Even more worryingly, reactive maintenance puts your staff at greater risk. When they are under pressure to get machinery up and running after an unexpected breakdown, they have less time to review safety requirements. When employees are under pressure, they typically take more risks to speed up repairs.

Finally, emergency repairs tend to be prioritized over planned maintenance. This can lead to a backlog of work which can have a knock-on effect on the operation.

When you take these obstacles into account, the unexpected costs outweigh whatever might have been saved by making cuts on planned maintenance.

5 Actions To Reduce Reactive Maintenance

Given that the disadvantages of reactive maintenance outweigh the advantages, reducing the cost and time expended as a result of unplanned repairs is desirable. Here are some actions you can take to make the switch from reactive to proactive maintenance.

The first step to successfully making the transition away from reactive maintenance is to make sure that employees are on board with the changes. If the staff does not support the move away from reactive maintenance, the transition won’t run smoothly.

To make sure that everyone is on board, employees must be educated about the benefits of planned maintenance. The reasons for the switch must be made clear and everyone must be actively involved in developing the new maintenance gameplan.

By encouraging employees to identify areas that require improvement, they become contributors to the new and more efficient process. This is essential if you want to successfully nurture a change in maintenance culture within the working environment.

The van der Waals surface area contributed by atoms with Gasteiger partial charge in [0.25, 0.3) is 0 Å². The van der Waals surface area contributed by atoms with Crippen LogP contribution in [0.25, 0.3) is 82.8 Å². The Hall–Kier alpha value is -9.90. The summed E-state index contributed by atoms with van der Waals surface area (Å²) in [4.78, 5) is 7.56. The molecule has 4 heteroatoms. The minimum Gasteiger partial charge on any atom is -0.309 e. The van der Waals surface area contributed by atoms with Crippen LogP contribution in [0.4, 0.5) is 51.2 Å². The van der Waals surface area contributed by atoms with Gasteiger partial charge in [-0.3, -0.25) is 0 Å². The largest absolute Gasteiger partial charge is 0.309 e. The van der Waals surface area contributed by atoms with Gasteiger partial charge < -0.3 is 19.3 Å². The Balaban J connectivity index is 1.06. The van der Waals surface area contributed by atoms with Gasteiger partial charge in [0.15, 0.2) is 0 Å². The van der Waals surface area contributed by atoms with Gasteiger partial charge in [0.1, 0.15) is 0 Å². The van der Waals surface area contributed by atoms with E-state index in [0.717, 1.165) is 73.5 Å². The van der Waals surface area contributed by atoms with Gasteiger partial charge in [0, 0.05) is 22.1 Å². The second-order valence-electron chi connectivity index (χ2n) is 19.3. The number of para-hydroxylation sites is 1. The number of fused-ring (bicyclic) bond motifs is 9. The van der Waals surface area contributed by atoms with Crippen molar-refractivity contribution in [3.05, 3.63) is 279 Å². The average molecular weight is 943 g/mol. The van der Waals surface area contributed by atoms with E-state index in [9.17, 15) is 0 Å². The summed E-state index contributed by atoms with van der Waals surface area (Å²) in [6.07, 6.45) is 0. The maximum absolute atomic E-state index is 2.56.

Preventive maintenance requires developing a proper maintenance plan. Emphasis should be placed on monitoring the conditions of equipment so that repairs can be made before an unplanned breakdown can occur.

By keeping the spare parts and the manuals to hand, the company can avoid unpredictable costs in the long-run. To ensure the transition is a success, there should be staff members on the team who have certifications in predictive maintenance technologies alongside the precision maintenance skills required to complete the work.

For maintenance work to run smoothly, communication between the maintenance and production team needs to be as strong as possible. Maintenance must be carried out ahead of when equipment is needed for production. This means the teams need to work closely to maximize efficiency and minimize downtime.

The operations team can also help the maintenance team by changing the way they operate the equipment. There are simple inspection and maintenance tasks that the operations team can carry out to free up time for the expert maintenance team.

A crucial factor in ensuring the success of maintenance strategies comes down to the strength and reliability of the core team. Members of the team must have the right skills and training to carry out maintenance efficiently. The team should create a 5-year plan to provide guidance and make improvements to the existing strategy.

Your core team will rely on the Asset Management System (AMS) and maintenance software to run error checks and ultimately set up an actionable failure analysis.

When failures occur, it is important to properly store the failure data. By storing the failure in validated fields, you can reduce failure analysis time by up to 90%. This data can then be used to create a failure mode that identifies the optimum maintenance program.